In a choppy market, equities made further gains following the latest US inflation data, providing the possibility that peak inflation is behind us. Consumer price inflation (CPI) came in at 8.5% for the year to July, down from 9.1% the previous month, and for the month of July itself inflation was flat. Falling petrol prices were the main contributing factor.
As of 12pm on Friday, London time, US equities rose 1.5% over the week, with the technology sector gaining 1.0%, having risen just over 20% from its recent trough. European equities, despite the soaring cost of natural gas, also made gains rising 1.1%, whilst UK equities were up 0.7%. The Japanese market increased by 1.3%, but the Australian market could only manage a gain of 0.2%. Emerging markets rose 1.1%, helped by dollar weakness and an increase in commodity prices, with Latin America rising by 4.9%.
Developed government bond markets were relatively benign, with 10-year US Treasury yields rising (yields move inversely to prices) to 2.87%, German bunds 0.99% and UK gilts 2.10%.
Gold prices moved up 0.5%, now trading at $1,800 an ounce, whilst industrial commodities and crude oil showed greater strength. Copper increased by 3.9%, to $8,165 a tonne, and Brent crude rose by 3.6%, priced at $98.3 a barrel. Whilst futures in European natural gas, for delivery in one month, rose almost 10% over the week, having risen over five-fold year to date and over sixteen times since the start of 2020, pre the pandemic.
Markets started the week on a sour note, as results from US chipmaker Micron Technology warned of slowing consumer demand for chips in personal computers and smartphones. This followed weak guidance from Nvidia, also a manufacturer of semiconductor chips, as revenues for the second quarter fell 19% versus the first quarter, with revenue from gaming components being behind the fall. However, market sentiment improved swiftly on the release of the CPI data, although inflation remains at very elevated levels. On Thursday, the latest index for prices paid (PPI) to US producers for goods and services also came in unexpectedly low, with PPI dropping by 0.5% in the month of July, the first decline since April 2020.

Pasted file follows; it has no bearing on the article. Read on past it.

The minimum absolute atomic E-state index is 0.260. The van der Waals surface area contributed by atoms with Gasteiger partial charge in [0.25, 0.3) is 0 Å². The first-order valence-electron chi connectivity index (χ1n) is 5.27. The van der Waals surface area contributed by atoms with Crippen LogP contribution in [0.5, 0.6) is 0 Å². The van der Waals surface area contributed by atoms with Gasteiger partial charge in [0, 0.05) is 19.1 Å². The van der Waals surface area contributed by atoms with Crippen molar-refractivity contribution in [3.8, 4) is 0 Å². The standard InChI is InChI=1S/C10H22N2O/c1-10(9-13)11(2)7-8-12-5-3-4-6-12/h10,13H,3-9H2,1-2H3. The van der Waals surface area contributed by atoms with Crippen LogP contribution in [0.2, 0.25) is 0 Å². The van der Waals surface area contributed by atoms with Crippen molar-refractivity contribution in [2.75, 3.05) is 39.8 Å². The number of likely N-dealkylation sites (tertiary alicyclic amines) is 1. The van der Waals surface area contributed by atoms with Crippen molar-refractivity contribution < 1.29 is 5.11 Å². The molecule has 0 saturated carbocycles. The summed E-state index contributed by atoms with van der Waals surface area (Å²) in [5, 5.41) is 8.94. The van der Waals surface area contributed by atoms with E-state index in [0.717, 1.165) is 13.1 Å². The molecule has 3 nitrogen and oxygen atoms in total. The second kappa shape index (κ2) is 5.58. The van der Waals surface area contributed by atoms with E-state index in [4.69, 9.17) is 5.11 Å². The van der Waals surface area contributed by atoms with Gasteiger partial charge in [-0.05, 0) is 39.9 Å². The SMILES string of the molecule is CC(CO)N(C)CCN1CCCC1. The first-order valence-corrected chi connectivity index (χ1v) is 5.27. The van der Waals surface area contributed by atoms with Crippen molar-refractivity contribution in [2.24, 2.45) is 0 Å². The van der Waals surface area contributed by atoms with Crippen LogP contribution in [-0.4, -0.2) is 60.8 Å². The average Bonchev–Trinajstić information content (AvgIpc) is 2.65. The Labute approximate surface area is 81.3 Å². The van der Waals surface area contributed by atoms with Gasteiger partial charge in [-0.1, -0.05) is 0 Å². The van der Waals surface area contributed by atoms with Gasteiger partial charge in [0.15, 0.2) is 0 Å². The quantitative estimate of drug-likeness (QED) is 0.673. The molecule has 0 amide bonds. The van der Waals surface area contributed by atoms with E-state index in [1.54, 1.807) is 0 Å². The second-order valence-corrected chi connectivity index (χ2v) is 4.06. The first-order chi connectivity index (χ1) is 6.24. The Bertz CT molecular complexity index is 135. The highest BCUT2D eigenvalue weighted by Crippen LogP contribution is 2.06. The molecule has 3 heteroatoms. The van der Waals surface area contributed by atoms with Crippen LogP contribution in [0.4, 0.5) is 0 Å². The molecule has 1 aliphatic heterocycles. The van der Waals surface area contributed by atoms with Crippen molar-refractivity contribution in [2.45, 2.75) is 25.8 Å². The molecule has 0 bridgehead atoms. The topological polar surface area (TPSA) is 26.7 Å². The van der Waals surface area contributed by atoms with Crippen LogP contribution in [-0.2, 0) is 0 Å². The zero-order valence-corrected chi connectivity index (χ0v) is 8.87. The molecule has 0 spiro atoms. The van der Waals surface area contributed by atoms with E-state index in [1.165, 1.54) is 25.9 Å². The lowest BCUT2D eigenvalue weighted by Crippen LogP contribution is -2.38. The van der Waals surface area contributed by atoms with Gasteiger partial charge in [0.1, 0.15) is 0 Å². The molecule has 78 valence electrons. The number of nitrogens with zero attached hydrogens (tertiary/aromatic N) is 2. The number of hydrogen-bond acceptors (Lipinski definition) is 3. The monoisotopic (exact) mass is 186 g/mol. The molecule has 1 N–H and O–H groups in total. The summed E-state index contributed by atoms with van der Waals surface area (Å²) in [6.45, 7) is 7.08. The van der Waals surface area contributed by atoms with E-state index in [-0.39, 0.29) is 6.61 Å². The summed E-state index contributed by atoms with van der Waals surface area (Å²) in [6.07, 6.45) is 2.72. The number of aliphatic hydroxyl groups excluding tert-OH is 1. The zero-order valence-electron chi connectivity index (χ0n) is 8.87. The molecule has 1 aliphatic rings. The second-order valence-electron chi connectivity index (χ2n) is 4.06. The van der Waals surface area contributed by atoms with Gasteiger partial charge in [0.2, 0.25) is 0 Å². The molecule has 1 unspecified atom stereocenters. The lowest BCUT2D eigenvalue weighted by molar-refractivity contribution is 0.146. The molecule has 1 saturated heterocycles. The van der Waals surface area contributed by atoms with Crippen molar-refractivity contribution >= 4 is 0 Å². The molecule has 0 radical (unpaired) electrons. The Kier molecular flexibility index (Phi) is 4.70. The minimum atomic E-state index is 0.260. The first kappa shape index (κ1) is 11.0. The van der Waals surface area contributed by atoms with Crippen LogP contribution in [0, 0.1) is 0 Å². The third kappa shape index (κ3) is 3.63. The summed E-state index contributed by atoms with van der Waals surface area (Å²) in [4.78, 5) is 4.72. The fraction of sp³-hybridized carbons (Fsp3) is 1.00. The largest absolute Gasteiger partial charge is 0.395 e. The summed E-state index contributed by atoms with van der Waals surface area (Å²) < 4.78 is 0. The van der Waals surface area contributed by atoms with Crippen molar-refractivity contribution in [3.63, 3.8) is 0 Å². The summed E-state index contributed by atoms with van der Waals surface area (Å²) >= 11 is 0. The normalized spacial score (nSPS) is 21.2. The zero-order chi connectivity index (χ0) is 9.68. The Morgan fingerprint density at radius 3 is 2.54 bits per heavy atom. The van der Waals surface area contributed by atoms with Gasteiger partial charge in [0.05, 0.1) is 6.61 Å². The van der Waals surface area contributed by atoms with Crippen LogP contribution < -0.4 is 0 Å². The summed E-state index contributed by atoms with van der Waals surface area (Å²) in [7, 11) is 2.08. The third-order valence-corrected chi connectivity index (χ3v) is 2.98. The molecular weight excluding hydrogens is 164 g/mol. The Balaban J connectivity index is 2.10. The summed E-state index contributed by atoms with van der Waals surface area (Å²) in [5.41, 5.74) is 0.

Whilst it remains too early to call the top in inflation with any great certainty, the softening in prices in recent months has been taken very positively by markets, with world equity markets having risen by over 12% since their recent lows. However, the softening in inflation data does not signal the end of interest rate rises and by extension, nor does it remove the threat of a recession. And, as on cue, data released out of the UK on Friday showed a contraction in the economy of 0.1%, versus growth of 0.7% in the previous quarter.
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